My parents were big believers in serious music, which meant “classical.” I grew up to the sound of the New York Philharmonic’s Saturday afternoon broadcast floating through the house. But a few non-classical records managed to sneak into my parents’ collection, and I saw them recently, since my father had saved them all these years. I grew up listening to The World of Miriam Makeba, to Odetta Sings Ballads and the Blues, and to Joan Baez Volume 1. (Also to every Yiddish song that Theodore Bikel ever recorded—but that’s a different blog post.)
I’ve never strayed too far from those early influences, and I’m still listening to ballads, the blues, and all of the African-influenced music I can get my hands on.
For the last drafts of the book that became Sister of Mine, Sonny Landreth was my “get down to business” music. He’s best known for his only hit record, South of 1-10, but he’s had a long career as a blues- and zydeco-influenced guitarist and vocalist. In his songs, Sonny Landreth is often on a journey, and he was an ideal accompanist for the long and winding road that made my novel come to life. The notes of Elemental Journey, which started my playlist, got me underway every day; together, we were Outward Bound on The Road We’re On; we stopped for a breather Down in Louisiana, in Levee Town, and on Grant Street; and no matter where we journeyed, we were always Bound by the Blues.
But my first love in music, the sound of Africa in the African-American diaspora, was the heartbeat of the playlist that fueled my novel. I listened to the voices of Motown, both gritty and sweet; to the heart’s cry of soul in Aretha Franklin and Otis Redding; to Curtis Mayfield, singing of the street and the world to come. I listened to reggae, always delighting in the way that African music and African-American music call and respond to one another. And I listened to gospel. Sam Cooke is better known for his secular music, but the records he made with the Soul Stirrers still do their work—they speak of a love and hope and faith in a world beyond the one we know.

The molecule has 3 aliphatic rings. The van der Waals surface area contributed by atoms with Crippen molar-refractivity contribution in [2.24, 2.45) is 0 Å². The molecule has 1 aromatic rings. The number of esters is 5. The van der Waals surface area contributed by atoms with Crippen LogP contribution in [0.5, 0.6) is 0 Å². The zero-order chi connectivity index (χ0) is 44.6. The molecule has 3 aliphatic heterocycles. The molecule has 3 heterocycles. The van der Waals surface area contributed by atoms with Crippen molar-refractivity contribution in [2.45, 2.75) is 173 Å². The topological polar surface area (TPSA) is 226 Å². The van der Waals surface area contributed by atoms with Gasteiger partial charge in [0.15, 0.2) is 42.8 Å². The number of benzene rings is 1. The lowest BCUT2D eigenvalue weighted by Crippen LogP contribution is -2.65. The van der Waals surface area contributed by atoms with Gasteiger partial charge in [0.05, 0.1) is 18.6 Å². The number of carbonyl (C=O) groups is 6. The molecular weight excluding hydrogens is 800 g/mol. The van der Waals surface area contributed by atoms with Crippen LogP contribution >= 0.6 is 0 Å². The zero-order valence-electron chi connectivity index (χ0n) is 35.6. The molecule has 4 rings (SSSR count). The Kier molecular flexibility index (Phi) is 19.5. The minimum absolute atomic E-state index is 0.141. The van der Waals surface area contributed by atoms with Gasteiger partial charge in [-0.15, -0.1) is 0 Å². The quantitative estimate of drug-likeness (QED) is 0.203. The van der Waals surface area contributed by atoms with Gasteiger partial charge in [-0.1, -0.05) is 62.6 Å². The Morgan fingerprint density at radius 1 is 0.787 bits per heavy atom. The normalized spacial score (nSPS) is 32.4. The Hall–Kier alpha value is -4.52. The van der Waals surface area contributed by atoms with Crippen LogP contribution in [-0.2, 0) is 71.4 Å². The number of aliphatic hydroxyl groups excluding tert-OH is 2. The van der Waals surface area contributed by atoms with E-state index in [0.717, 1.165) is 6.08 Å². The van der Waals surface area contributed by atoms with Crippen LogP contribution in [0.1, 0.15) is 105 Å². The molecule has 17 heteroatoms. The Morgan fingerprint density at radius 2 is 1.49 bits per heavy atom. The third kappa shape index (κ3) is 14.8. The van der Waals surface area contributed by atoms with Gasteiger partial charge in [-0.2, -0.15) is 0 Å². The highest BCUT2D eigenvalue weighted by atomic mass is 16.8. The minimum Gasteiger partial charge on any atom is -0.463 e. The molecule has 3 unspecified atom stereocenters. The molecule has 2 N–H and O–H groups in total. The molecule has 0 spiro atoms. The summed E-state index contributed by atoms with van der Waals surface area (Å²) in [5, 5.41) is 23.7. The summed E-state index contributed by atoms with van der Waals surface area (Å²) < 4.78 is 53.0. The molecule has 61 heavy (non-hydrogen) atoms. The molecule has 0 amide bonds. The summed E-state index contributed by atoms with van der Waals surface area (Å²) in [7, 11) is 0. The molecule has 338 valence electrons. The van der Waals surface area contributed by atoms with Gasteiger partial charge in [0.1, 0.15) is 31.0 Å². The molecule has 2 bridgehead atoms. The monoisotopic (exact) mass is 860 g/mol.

Now that I’m writing the sequel to Sister of Mine, I’ve added something else to the playlist. I just discovered Angelique Kidjo, the West African singer, whose voice is pure and limpid, and who sings a lot in Yoruba. I like to think that Rachel, whose grandmother was Yoruba, would enjoy hearing her. And I’ve come to love the work of the Manhattan Brothers, a South African vocal group popular in the late 1940s and 1950s, who sing a wonderful combination of doo-wop, jazz, and gospel in Xhosa and English. You don’t need to know a word of Xhosa to feel lifted up by their music.
On three of their biggest hits, they added a female vocalist with a lovely soaring voice. In listening to them, I found that I’d come full circle since my childhood. It’s Miriam Makeba.